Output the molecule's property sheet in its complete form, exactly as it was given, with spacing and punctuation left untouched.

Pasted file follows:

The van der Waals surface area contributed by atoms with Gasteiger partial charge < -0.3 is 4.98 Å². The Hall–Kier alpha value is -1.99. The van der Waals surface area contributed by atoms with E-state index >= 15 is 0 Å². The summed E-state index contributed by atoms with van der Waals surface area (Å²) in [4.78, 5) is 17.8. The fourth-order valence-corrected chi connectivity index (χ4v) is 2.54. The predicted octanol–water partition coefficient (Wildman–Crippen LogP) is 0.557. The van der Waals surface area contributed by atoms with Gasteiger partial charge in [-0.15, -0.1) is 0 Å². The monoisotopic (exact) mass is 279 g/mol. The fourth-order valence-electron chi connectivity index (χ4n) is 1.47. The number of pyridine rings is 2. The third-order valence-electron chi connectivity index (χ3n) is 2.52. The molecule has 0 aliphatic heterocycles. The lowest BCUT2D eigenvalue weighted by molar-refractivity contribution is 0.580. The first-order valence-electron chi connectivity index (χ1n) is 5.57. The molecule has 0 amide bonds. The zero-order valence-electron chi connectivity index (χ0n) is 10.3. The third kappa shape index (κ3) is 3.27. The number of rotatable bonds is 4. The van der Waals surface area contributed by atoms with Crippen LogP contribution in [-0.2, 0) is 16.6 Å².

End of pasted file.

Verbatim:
The van der Waals surface area contributed by atoms with Gasteiger partial charge < -0.3 is 4.98 Å². The Hall–Kier alpha value is -1.99. The van der Waals surface area contributed by atoms with E-state index >= 15 is 0 Å². The summed E-state index contributed by atoms with van der Waals surface area (Å²) in [4.78, 5) is 17.8. The fourth-order valence-corrected chi connectivity index (χ4v) is 2.54. The predicted octanol–water partition coefficient (Wildman–Crippen LogP) is 0.557. The van der Waals surface area contributed by atoms with Gasteiger partial charge in [-0.15, -0.1) is 0 Å². The monoisotopic (exact) mass is 279 g/mol. The fourth-order valence-electron chi connectivity index (χ4n) is 1.47. The number of pyridine rings is 2. The third-order valence-electron chi connectivity index (χ3n) is 2.52. The molecule has 0 aliphatic heterocycles. The lowest BCUT2D eigenvalue weighted by molar-refractivity contribution is 0.580. The first-order valence-electron chi connectivity index (χ1n) is 5.57. The molecule has 0 amide bonds. The zero-order valence-electron chi connectivity index (χ0n) is 10.3. The third kappa shape index (κ3) is 3.27. The number of rotatable bonds is 4. The van der Waals surface area contributed by atoms with Crippen LogP contribution in [-0.2, 0) is 16.6 Å².